John A. Walker

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This article is about a British art critic and historian. For the famous spy, see John Anthony Walker. For other uses, see John Walker (disambiguation).

John Albert Walker (born 1938) is a British art critic and historian who has written over 15 books on modern and contemporary art with an emphasis on mass media. He has also written on design history methodology. Walker's books include Art since Pop (1975),[1] Design history and the history of design with Judy Attfield (1990),[2] John Latham: The Incidental Person - His Art and Ideas (1994),[3] Cultural Offensive: America's Impact on British Art since 1945 (1998),[4] Art & Outrage (1999),[5] Supercollector: A Critique of Charles Saatchi with Rita Hatton (2000),[6] Left Shift: Radical Art in 1970s Britain (2001),[7] Art in the Age of Mass Media (3rd ed.: 2001),[8] Art and Celebrity (2003),[9][10] and Firefighters in Art and Media: A Pictorial History (2009).[11]

Walker was a Reader in Art and Design History at Middlesex University near London until retiring in 1999. He was trained as a painter at Newcastle upon Tyne.[11]

With regard to John Latham: The Incidental Person - His Art and Ideas (1994), John A. Walker wrote a contentious article on Artnet.com after John Latham's death. In it, Walker revealed that there was a legal conflict with Latham concerning the book. The article is titled "The Perils of Publishing".[12] He also released legal letters concerning the conflict, in which he is quoted: "Latham acts as if he is the commissioner or patron of the book rather than its subject matter... He tries to treat me like a slave whose function is to write down exactly what he dictates. This is not on…".[13]

In Art in the Age of Mass Media (2001), Walker writes thematic essays including how 'art uses mass culture', 'the mass media use art', for example, direct references to art in advertisements, 'art and new media technologies' and 'art and mass media 1990-2000'. In this last-mentioned chapter, for example, he refers to 'the artist as media celebrity: Damien Hirst', and writes: "During the 1990s, Damien Hirst [b. 1965] became Britain's most famous, young, living sculptor and painter, in part because of his own flair for self-promotion and the publicity skills of his primary patron Charles Saatchi... Saatchi, of course, was an expert at expoiting the mass media because of his long career in advertising."[14]

In Art and Celebrity, Walker offers five thematic chapters including 'Celebrities as Art Collectors and Artists' showing artworks by Ronnie Wood of the Rolling Stones, and actors Anthony Quinn and Dennis Hopper, and shows Madonna awarding artist Martin Creed the UK's Turner Prize in 2001. Other chapters include 'Artists depict Celebrities', 'Simulation and Celebrities', 'Alternative Heroes' including the artwork The Dinner Party (1979) by Judy Chicago and Che (2000) depicting Che Guevara by Gavin Turk. The final chapter focuses on 'Art Stars' about the cult of the artist and the celebrity artist. This refers back to artists in the Italian Renaissance, to Rembrandt, and van Gogh. Particular attention is given to 20th/21st century artists: Picasso, Salvador Dalí, Jackson Pollock, Francis Bacon, David Hockney, Yoko Ono, Andy Warhol, Joseph Beuys, Gilbert & George, Julian Schnabel, Jean-Michel Basquiat, Jeff Koons, Damien Hirst, and Tracey Emin. In the conclusion, Walker lists out his view of the advantages and disadvantages of becoming an art star.[15]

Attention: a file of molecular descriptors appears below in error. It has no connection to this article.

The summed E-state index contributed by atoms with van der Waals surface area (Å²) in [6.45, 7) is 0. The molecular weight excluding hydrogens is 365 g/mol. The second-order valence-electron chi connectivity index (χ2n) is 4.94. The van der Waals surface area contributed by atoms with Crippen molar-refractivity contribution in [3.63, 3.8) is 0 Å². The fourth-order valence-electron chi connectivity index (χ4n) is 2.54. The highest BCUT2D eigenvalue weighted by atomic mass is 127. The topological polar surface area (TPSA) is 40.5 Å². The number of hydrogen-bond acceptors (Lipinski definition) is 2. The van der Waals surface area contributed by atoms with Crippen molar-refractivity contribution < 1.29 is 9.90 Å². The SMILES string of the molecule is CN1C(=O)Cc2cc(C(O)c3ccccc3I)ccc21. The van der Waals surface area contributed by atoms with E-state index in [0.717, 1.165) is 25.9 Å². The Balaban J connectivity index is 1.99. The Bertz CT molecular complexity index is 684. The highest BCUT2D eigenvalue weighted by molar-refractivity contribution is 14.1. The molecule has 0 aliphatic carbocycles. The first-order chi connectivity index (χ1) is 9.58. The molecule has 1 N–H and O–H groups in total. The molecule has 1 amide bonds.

In June 2009, Walker produced a limited edition Saatchi branding iron. Artnet.com reported that the iron is "an actual implement that can be used to burn the collector's name into wooden stretcher bars, if not into "artist's flesh, dead cows, sheep and sharks, etc... Promised soon are 'GOGO' (art gallerist Larry Gagosian) and 'JAY JOP' (art gallerist Jay Jopling) branding irons as well".[16]

References[edit]

  1. ^ Walker, John A. (1975). 'Art since Pop'. Thames and Hudson: London. Retrieved 28 June 2009.
  2. ^ Walker, John A. & Attfield, Judy. (1990). 'Design history and the history of design'. Pluto Press: London. Retrieved 28 June 2009.
  3. ^ Walker, John A. (1994). 'John Latham: The Incidental Person - His Art and Ideas'. Middlesex University Press (publisher). Retrieved 28 June 2009.
  4. ^ Walker, John A. (1998). 'Cultural Offensive: America's Impact on British Art since 1945'. Pluto Press: London. Retrieved 28 June 2009.
  5. ^ Walker, John A. (1999). 'Art & Outrage'. Macmillan (publisher). Retrieved 28 June 2009.
  6. ^ Hatton, Rita & Walker, John A. (2000). 'Supercollector: A Critique of Charles Saatchi'. Ellipses: London. Retrieved 28 June 2009.
  7. ^ Walker, John A. (2001). 'Left Shift: Radical Art in 1970s Britain'. I B Tauris & Co Ltd (publisher). Retrieved 28 June 2009.
  8. ^ Walker, John A. (2001). 'Art in the Age of Mass Media' (3rd ed.). Pluto Press: London. Retrieved 28 June 2009.
  9. ^ Walker, John A. (2003). 'Art and Celebrity'. Pluto Press: London. Retrieved 8 November 2009.
  10. '^ Walker, John A. (2003/09). 'Andy Warhol: Excerpts from Art and Celebrity. Art Design Publicity. Retrieved 8 November 2009.
  11. ^ a b Walker, John A. (2009). 'Firefighters in Art and Media: A Pictorial History'. Francis Boutle Publishers: London. Retrieved 28 June 2009.
  12. ^ Walker, John A. (Undated).'The perils of publishing'. Artnet.com. Retrieved 28 June 2009.
  13. ^ (22 June 2009). 'Re John Latham book: John A. Walker releases legal letters'. Art Design Publicity. Retrieved 8 November 2009.
  14. ^ Walker, John. A. (2001). Art in the Age of Mass Media (3rd ed.). Pluto Press: London, p. 164.
  15. ^ Walker, John A. (25 May 2009). 'The Art Historian: On Art and Celebrity'/Excerpt from Art and Celebrity. Art, Design and Publicity. Retrieved 28 June 2009.
  16. ^ (25 June 2009). 'Artnet News'. Artnet.com. Retrieved 28 June 2009.